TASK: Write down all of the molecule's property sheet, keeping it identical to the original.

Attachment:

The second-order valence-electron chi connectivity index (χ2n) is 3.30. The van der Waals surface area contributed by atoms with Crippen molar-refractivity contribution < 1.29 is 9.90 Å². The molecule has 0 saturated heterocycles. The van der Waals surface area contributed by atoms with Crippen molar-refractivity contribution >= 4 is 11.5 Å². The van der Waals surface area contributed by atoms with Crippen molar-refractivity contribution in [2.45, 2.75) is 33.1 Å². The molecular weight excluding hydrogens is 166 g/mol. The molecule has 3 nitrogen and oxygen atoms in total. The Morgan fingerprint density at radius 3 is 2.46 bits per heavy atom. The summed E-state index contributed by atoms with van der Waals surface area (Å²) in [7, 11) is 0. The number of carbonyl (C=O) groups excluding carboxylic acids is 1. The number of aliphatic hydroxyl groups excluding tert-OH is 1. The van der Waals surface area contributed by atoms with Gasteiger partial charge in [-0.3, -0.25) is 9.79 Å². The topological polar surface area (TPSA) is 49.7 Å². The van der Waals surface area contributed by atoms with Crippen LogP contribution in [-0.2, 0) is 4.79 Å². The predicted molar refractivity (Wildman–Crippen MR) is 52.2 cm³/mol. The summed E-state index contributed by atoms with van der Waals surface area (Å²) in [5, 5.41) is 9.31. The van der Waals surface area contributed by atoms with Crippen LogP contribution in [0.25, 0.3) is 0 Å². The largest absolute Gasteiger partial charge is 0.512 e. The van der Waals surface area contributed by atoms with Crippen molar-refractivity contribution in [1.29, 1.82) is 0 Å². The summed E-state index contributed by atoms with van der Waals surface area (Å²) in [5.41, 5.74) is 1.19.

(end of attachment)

The second-order valence-electron chi connectivity index (χ2n) is 3.30. The van der Waals surface area contributed by atoms with Crippen molar-refractivity contribution < 1.29 is 9.90 Å². The molecule has 0 saturated heterocycles. The van der Waals surface area contributed by atoms with Crippen molar-refractivity contribution >= 4 is 11.5 Å². The van der Waals surface area contributed by atoms with Crippen molar-refractivity contribution in [2.45, 2.75) is 33.1 Å². The molecular weight excluding hydrogens is 166 g/mol. The molecule has 3 nitrogen and oxygen atoms in total. The Morgan fingerprint density at radius 3 is 2.46 bits per heavy atom. The summed E-state index contributed by atoms with van der Waals surface area (Å²) in [7, 11) is 0. The number of carbonyl (C=O) groups excluding carboxylic acids is 1. The number of aliphatic hydroxyl groups excluding tert-OH is 1. The van der Waals surface area contributed by atoms with Gasteiger partial charge in [-0.3, -0.25) is 9.79 Å². The topological polar surface area (TPSA) is 49.7 Å². The van der Waals surface area contributed by atoms with Crippen LogP contribution in [-0.2, 0) is 4.79 Å². The predicted molar refractivity (Wildman–Crippen MR) is 52.2 cm³/mol. The summed E-state index contributed by atoms with van der Waals surface area (Å²) in [5, 5.41) is 9.31. The van der Waals surface area contributed by atoms with Crippen LogP contribution in [0.25, 0.3) is 0 Å². The largest absolute Gasteiger partial charge is 0.512 e. The van der Waals surface area contributed by atoms with Crippen molar-refractivity contribution in [1.29, 1.82) is 0 Å². The summed E-state index contributed by atoms with van der Waals surface area (Å²) in [5.41, 5.74) is 1.19.